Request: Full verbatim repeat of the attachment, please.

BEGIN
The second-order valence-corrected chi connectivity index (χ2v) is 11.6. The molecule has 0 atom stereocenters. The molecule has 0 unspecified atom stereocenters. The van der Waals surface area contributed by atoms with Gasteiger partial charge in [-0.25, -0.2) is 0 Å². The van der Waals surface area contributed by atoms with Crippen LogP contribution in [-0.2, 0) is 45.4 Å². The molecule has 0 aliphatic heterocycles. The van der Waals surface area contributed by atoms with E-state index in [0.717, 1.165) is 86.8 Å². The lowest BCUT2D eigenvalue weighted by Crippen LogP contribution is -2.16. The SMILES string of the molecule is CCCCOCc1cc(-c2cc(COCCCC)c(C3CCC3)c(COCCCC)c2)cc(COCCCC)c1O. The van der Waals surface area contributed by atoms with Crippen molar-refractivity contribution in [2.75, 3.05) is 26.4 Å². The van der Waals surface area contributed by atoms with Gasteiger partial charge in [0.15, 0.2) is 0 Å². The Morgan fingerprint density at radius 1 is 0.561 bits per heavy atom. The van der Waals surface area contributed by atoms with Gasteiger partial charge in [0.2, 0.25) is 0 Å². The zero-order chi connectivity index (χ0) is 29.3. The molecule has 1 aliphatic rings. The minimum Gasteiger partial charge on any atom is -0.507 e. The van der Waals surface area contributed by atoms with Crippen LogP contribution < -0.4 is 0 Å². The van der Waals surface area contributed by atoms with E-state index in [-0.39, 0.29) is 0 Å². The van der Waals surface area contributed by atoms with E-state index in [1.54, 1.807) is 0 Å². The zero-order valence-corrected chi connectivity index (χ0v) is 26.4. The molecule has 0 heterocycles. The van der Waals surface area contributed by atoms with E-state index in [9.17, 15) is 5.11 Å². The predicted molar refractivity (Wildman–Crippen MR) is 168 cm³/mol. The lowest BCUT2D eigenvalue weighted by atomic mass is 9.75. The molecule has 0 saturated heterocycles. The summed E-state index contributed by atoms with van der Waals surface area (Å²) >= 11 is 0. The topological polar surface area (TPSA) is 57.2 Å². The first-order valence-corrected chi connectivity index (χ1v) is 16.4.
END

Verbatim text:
The second-order valence-corrected chi connectivity index (χ2v) is 11.6. The molecule has 0 atom stereocenters. The molecule has 0 unspecified atom stereocenters. The van der Waals surface area contributed by atoms with Gasteiger partial charge in [-0.25, -0.2) is 0 Å². The van der Waals surface area contributed by atoms with Crippen LogP contribution in [-0.2, 0) is 45.4 Å². The molecule has 0 aliphatic heterocycles. The van der Waals surface area contributed by atoms with E-state index in [0.717, 1.165) is 86.8 Å². The lowest BCUT2D eigenvalue weighted by Crippen LogP contribution is -2.16. The SMILES string of the molecule is CCCCOCc1cc(-c2cc(COCCCC)c(C3CCC3)c(COCCCC)c2)cc(COCCCC)c1O. The van der Waals surface area contributed by atoms with Crippen molar-refractivity contribution in [2.75, 3.05) is 26.4 Å². The van der Waals surface area contributed by atoms with Gasteiger partial charge in [0.15, 0.2) is 0 Å². The Morgan fingerprint density at radius 1 is 0.561 bits per heavy atom. The van der Waals surface area contributed by atoms with Gasteiger partial charge in [0.2, 0.25) is 0 Å². The zero-order chi connectivity index (χ0) is 29.3. The molecule has 1 aliphatic rings. The minimum Gasteiger partial charge on any atom is -0.507 e. The van der Waals surface area contributed by atoms with Crippen LogP contribution < -0.4 is 0 Å². The van der Waals surface area contributed by atoms with E-state index in [-0.39, 0.29) is 0 Å². The van der Waals surface area contributed by atoms with E-state index in [1.54, 1.807) is 0 Å². The zero-order valence-corrected chi connectivity index (χ0v) is 26.4. The molecule has 0 heterocycles. The van der Waals surface area contributed by atoms with E-state index in [9.17, 15) is 5.11 Å². The predicted molar refractivity (Wildman–Crippen MR) is 168 cm³/mol. The lowest BCUT2D eigenvalue weighted by atomic mass is 9.75. The molecule has 0 saturated heterocycles. The summed E-state index contributed by atoms with van der Waals surface area (Å²) >= 11 is 0. The topological polar surface area (TPSA) is 57.2 Å². The first-order valence-corrected chi connectivity index (χ1v) is 16.4.